“That is rather an odd name,” said the old Captain. “Why is it so called?”

“The reason is this,” said his informant. “Near the centre of the island stands a tall and very slender palm-tree, which has been growing there for hundreds of years. It bears large and handsome fruit which is something like the cocoanut; and, in its perfection, is said to be a transcendently delicious fruit.”

“Said to be!” exclaimed the Captain; “are you not positive about it?”

“No,” said the other; “no one living has ever tasted the fruit in its perfection. When it becomes overripe, it drops to the ground, and, even then, it is considered royal property, and is taken to the palace for the King's table. But on fete-days and grand occasions small bits of it are distributed to the populace.”

“Why don't you pick the fruit,” asked Captain Covajos, “when it is in its best condition to eat?”

“It would be impossible,” said the citizen, “for any one to climb up that tree, the trunk of which is so extremely delicate and fragile that the weight of a man would probably snap it; and, of course, a ladder placed against it would produce the same result. Many attempts have been made to secure this fruit at the proper season, but all of them have failed. Another palm-tree of a more robust sort was once planted near this one in the hope that when it grew high enough, men could climb up the stronger tree and get the fruit from the other. But, although we waited many years the second tree never attained sufficient height, and it was cut down.”

“It is a great pity,” said the Captain; “but I suppose it cannot be helped.” And then he began to make inquiries about the merchants in the place, and what probability there was of his doing a little trade here. The Captain soon discovered that the cargo of his ship was made up of goods which were greatly desired by the citizens of this place; and for several days he was very busy in selling the good things to eat, the sweet things to smell, the fine things to wear, and the beautiful things to look at, with which the hold of the “Horn o' Plenty” was crowded.

During this time the First Class in Long Division roamed, in delight, over the city. The busy streets, the shops, the handsome buildings, and the queer sights which they occasionally met, interested and amused them greatly. But still the boys were not satisfied. They had heard of the Fragile Palm, and they made up their minds to go and have a look at it. Therefore, taking a guide, they tramped out into the country, and in about an hour they came in sight of the beautiful tree standing in the centre of the plain. The trunk was, indeed, exceedingly slender, and, as the guide informed them, the wood was of so very brittle a nature that if the tree had not been protected from the winds by the high hills which encircled it, it would have been snapped off ages ago. Under the broad tuft of leaves that formed its top, the boys saw hanging large clusters of the precious fruit; great nuts as big as their heads.

“At what time of the year,” asked the oldest boy, “is that fruit just ripe enough to eat?”

“Now,” answered the guide. “This is the season when it is in the most perfect condition. In about a month it will become entirely too ripe and soft, and will drop. But, even then, the King and all the rest of us are glad enough to get a taste of it.”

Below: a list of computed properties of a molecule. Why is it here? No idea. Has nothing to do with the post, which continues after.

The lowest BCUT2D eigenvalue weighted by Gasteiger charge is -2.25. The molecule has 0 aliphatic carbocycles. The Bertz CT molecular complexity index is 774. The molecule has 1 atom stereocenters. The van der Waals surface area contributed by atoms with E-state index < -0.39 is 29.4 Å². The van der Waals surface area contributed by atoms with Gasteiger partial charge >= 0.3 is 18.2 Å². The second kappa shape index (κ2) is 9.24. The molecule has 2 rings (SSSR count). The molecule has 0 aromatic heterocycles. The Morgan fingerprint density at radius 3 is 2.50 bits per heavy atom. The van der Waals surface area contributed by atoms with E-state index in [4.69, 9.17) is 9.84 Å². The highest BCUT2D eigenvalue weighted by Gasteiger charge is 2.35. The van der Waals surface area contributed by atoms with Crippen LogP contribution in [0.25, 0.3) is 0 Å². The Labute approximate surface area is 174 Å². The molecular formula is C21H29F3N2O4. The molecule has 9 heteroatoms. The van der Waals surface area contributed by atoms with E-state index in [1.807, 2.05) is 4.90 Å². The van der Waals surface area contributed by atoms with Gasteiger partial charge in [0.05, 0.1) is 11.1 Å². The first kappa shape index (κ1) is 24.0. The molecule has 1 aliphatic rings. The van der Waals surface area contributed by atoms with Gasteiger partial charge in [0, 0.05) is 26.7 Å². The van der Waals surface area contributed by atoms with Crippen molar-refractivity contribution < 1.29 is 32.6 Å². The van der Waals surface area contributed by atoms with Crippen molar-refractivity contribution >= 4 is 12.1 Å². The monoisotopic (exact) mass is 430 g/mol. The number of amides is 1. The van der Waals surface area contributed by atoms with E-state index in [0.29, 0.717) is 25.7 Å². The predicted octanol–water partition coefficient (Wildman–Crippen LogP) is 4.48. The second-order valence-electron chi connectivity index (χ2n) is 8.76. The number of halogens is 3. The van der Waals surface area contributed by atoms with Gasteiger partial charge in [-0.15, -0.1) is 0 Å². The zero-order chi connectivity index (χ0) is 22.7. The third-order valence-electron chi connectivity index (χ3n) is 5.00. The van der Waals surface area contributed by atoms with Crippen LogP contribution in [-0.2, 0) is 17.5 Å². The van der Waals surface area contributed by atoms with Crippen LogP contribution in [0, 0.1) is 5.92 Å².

“I should think the King would be exceedingly eager to get some of it, just as it is,” said the boy.

“Indeed he is!” replied the guide. “He and his father, and I don't know how many grandfathers back, have offered large rewards to any one who would procure them this fruit in its best condition. But nobody has ever been able to get any yet.”

“The reward still holds good, I suppose,” said the head boy.

“Oh, yes,” answered the guide; “there never was a King who so much desired to taste the fruit as our present monarch.”

The oldest boy looked up at the top of the tree, shut one eye, and gave his head a little wag. Whereupon every boy in the class looked up, shut one eye, and slightly wagged his head. After which the oldest boy said that he thought it was about time for them to go back to the ship.

As soon as they reached the vessel, and could talk together freely, the boys had an animated discussion. It was unanimously agreed that they would make an attempt to get some of the precious fruit from the Fragile Palm, and the only difference of opinion among them was as to how it should be done. Most of them were in favor of some method of climbing the tree and trusting to its not breaking. But this the oldest boy would not listen to; the trunk might snap, and then somebody would be hurt, and he felt, in a measure, responsible for the rest of the class. At length a good plan was proposed by a boy who had studied mechanics.

“What we ought to do with that tree,” said he, “is to put a hinge into her. Then we could let her down gently, pick off the fruit, and set her up again.

“But how are you going to do it?” asked the others.

“This is the way,” said the boy who had studied mechanics. “You take a saw, and then, about two feet from the ground, you begin and saw down diagonally, for a foot and a half, to the centre of the trunk. Then you go on the other side, and saw down in the same way, the two outs meeting each other. Now you have the upper part of the trunk ending in a wedge, which fits into a cleft in the lower part of the trunk. Then, about nine inches below the place where you first began to saw, you bore a hole straight through both sides of the cleft and the wedge between them. Then you put an iron bolt through this hole, and you have your tree on a hinge, only she wont be apt to move because she fits in so snug and tight. Then you get a long rope, and put one end in a slipknot loosely around the trunk. Then you get a lot of poles, and tie them end to end, and push this slip-knot up until it is somewhere near the top, when you pull it tight. Then you take another rope with a slip-knot, and push this a little more than half-way up the trunk. By having two ropes, that way, you prevent too much strain coming on any one part of the trunk. Then, after that, you take a mallet and chisel and round off the lower corners of the wedge, so that it will turn easily in the cleft. Then we take hold of the ropes, let her down gently, pick off the fruit, and haul her up again. That will all be easy enough.”